The United Kingdom (UK) and the European Union (EU) have agreed on a Withdrawal Agreement – ‘Brexit with a deal’ – and EU law will continue to apply until the end of 2020, meaning there is no disruption to EU-UK data flows.
During the transition period, the EU General Data Protection Regulation (GDPR) will continue to apply, and data flows will not be immediately affected. Nevertheless, by the end of the transition period, the UK may become a ‘third country’ according to the GDPR, with far-reaching implications for data protection.
Scope of application of the GDPR
The GDPR has an extraterritorial effect on both private and corporate data protection. It stipulates the rights of data subjects and applies to all businesses that process the personal data of people in the EU within the scope of offering goods or services or monitoring behaviour. As stipulated in Art. 3 GDPR, compliance is mandatory for all such businesses, irrespective of their physical location.
After leaving the EU, Articles 44–50 of the GDPR will regulate data flows with the UK as a third country (see our guide on Brexit and the GDPR).
Brexit transition period
With the Withdrawal Agreement, a transition period until the end of December 2020 applies, which is meant to ensure that data flows between the UK and the EU remain undisrupted. During this timeframe, the UK is committed to applying EU data protection laws, thus leaving UK-EU data transfers unaffected. Consequently, from a data protection perspective, the UK will continue to be treated as an EU Member State until the end of the transition period.
After the UK’s status changes to that of a third country, transfers will require a specific legal basis in order to exchange personal data with the EU. The most feasible solution for this will be an adequacy decision, which the EU Commission grants if it decides that the third country can ensure a sufficient level of data protection, as envisaged in Article 45 GDPR. As a result, the transition period will provide the UK with the necessary time to establish an international data transfer policy and for UK businesses to ensure they are GDPR compliant.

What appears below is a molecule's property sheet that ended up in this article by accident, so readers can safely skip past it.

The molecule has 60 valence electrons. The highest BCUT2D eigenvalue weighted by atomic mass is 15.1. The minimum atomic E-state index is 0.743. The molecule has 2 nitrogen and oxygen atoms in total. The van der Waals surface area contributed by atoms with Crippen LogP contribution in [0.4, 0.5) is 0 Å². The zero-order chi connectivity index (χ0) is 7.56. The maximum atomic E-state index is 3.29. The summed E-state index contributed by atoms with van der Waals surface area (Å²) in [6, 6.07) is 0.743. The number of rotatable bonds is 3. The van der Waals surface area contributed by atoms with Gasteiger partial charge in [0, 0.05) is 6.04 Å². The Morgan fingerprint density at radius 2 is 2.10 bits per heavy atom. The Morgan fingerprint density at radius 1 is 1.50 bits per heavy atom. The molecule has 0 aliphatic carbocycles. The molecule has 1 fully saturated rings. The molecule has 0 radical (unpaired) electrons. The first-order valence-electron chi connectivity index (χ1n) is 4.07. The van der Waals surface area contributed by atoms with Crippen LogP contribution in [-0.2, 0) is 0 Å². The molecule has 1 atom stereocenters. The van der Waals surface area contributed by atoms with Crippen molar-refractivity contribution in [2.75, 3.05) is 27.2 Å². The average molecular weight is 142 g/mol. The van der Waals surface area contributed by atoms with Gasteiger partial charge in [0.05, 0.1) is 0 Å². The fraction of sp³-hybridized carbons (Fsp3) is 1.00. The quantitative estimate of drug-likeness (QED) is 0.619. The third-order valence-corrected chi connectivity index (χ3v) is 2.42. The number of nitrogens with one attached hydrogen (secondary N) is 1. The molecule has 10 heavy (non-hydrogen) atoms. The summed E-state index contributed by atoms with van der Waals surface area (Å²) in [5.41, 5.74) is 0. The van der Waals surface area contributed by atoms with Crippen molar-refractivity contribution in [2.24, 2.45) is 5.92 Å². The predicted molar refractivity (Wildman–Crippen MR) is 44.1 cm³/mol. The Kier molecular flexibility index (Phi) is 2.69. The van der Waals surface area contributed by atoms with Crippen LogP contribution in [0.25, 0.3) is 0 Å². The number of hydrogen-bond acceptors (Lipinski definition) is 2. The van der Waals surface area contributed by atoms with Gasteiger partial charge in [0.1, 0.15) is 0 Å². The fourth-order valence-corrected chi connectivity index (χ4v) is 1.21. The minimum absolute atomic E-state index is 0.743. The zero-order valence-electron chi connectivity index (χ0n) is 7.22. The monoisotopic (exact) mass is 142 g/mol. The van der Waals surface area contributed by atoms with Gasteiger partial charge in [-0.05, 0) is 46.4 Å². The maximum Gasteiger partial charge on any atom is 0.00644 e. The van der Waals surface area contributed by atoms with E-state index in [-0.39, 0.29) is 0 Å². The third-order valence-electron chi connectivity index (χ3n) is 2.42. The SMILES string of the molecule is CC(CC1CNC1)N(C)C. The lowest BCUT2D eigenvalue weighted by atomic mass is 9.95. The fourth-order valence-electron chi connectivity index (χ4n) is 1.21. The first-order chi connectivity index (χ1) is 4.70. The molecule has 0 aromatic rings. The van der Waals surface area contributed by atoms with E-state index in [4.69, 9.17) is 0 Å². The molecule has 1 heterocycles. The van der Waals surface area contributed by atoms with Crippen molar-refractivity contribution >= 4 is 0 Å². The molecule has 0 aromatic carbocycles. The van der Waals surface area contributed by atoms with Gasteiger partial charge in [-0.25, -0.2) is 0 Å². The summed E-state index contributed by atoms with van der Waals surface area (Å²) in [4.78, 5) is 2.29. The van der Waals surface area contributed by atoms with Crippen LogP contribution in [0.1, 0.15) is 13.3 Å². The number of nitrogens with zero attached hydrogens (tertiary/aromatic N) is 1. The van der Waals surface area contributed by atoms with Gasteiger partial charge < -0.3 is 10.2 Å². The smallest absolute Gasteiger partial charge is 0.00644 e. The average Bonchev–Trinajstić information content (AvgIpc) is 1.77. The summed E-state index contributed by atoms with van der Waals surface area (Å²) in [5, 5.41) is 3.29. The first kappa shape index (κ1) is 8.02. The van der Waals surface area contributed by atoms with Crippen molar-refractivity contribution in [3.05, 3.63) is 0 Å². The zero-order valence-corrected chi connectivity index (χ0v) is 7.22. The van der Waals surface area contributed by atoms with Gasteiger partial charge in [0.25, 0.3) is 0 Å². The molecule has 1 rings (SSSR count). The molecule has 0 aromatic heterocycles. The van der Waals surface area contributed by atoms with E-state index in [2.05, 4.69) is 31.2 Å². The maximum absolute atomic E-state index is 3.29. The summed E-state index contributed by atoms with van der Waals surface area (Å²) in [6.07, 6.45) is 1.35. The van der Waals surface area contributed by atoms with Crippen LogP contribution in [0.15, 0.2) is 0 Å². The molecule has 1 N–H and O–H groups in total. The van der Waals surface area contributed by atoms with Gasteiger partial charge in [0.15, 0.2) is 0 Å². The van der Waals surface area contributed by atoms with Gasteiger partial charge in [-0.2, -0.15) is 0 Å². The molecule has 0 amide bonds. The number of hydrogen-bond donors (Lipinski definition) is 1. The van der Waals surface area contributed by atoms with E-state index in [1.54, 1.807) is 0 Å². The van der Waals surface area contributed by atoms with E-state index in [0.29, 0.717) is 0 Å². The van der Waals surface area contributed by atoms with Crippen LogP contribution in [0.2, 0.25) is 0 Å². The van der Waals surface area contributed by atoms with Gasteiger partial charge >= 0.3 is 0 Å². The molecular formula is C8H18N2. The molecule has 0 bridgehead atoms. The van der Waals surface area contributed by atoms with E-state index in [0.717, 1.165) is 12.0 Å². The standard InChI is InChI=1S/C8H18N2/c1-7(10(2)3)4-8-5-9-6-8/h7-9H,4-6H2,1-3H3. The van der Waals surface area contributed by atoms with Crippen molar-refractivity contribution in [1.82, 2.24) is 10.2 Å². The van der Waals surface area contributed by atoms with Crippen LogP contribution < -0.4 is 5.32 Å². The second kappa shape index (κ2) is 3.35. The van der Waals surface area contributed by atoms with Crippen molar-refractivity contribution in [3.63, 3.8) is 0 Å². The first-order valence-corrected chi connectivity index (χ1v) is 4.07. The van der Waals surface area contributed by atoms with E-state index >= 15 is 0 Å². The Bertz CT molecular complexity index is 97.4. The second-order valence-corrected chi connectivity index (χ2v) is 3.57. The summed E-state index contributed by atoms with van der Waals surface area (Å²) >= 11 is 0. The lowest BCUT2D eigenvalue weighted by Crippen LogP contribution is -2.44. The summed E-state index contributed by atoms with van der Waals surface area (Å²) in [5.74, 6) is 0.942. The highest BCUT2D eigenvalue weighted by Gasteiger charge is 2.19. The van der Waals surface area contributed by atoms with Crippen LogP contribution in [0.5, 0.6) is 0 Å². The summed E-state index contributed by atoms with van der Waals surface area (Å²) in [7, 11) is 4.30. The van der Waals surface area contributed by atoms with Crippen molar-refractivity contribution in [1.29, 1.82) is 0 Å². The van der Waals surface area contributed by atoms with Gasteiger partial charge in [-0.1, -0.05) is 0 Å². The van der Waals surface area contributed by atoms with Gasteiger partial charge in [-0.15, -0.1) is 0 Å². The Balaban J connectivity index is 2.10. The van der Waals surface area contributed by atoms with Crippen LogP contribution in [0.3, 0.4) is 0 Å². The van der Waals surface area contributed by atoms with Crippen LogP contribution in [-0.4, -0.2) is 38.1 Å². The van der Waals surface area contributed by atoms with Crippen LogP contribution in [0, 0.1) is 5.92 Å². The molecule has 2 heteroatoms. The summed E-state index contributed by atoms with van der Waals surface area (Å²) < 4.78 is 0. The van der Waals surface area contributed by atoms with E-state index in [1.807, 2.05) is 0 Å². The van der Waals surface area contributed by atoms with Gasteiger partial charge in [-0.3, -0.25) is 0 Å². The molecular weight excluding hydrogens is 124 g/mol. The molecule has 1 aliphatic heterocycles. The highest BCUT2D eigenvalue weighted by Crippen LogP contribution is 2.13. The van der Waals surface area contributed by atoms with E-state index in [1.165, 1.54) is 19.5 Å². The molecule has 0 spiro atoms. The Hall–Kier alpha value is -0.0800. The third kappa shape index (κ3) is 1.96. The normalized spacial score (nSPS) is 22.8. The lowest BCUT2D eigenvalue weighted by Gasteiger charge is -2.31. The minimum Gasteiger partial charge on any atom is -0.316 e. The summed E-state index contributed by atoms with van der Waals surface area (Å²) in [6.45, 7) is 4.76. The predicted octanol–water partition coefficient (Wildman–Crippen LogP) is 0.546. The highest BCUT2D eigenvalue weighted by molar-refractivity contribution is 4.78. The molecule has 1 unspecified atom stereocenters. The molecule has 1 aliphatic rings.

The transition period gives the UK and EU more time to negotiate a legitimate basis for data transfers with the aim of protecting UK businesses from facing immediate data transfer restrictions. After the transition period, the GDPR will no longer directly affect the UK. Instead, the UK’s data protection policy will be based on the ‘UK GDPR’, i.e. amended UK data protection legislation to implement the GDPR and the Data Protection Act 2018 and the extraterritorial effect of the ‘EU GDPR’. In order to ensure continued compliance with the GDPR after the transition period, UK businesses will be required to appoint an EU Representative in one of the Member States where they wish to operate.
The Information Commissioner’s Office of the United Kingdom (ICO) is the UK’s independent supervisory body responsible for monitoring compliance with the GDPR and will maintain its mandate during the transition period. It will retain representation rights on the European Data Protection Board (EDPB) for matters affecting the UK but will no longer have any voting rights.
In the post-transition period, the UK will have third-country status within the EU, and its role within the EDPB will cease. However, as the UK data protection policy is expected to be in line with the GDPR, current regulations and recommendations will remain in effect. Thus, UK businesses may continue to follow guidelines provided by the ICO, which will also review and update specific recommendations where necessary (click here for the details).
Recommendations for UK businesses
We recommended UK businesses to carefully follow developments during the transition period. As it is not expected that the transition period will provide sufficient time to negotiate and arrive at an adequacy decision, we advise UK businesses operating inside the EU to ensure that adequate, GDPR-compliant data protection safeguards be prepared now (e.g. Standard Contractual Clauses). In addition, guidelines and recommendations made by the ICO will continue to be a useful resource for UK businesses to remain GDPR compliant.
Lastly, the EU Court of Justice is currently examining the legality of EU Standard Contractual Clauses (SCC) –and the EU-U.S. Privacy Shield – as a legal basis for data transfers outside the EU. The outcome is uncertain, but there is a substantial risk that SCC may no longer be considered sufficient safeguards. We recommend all UK businesses to follow the developments of this subject matter very closely.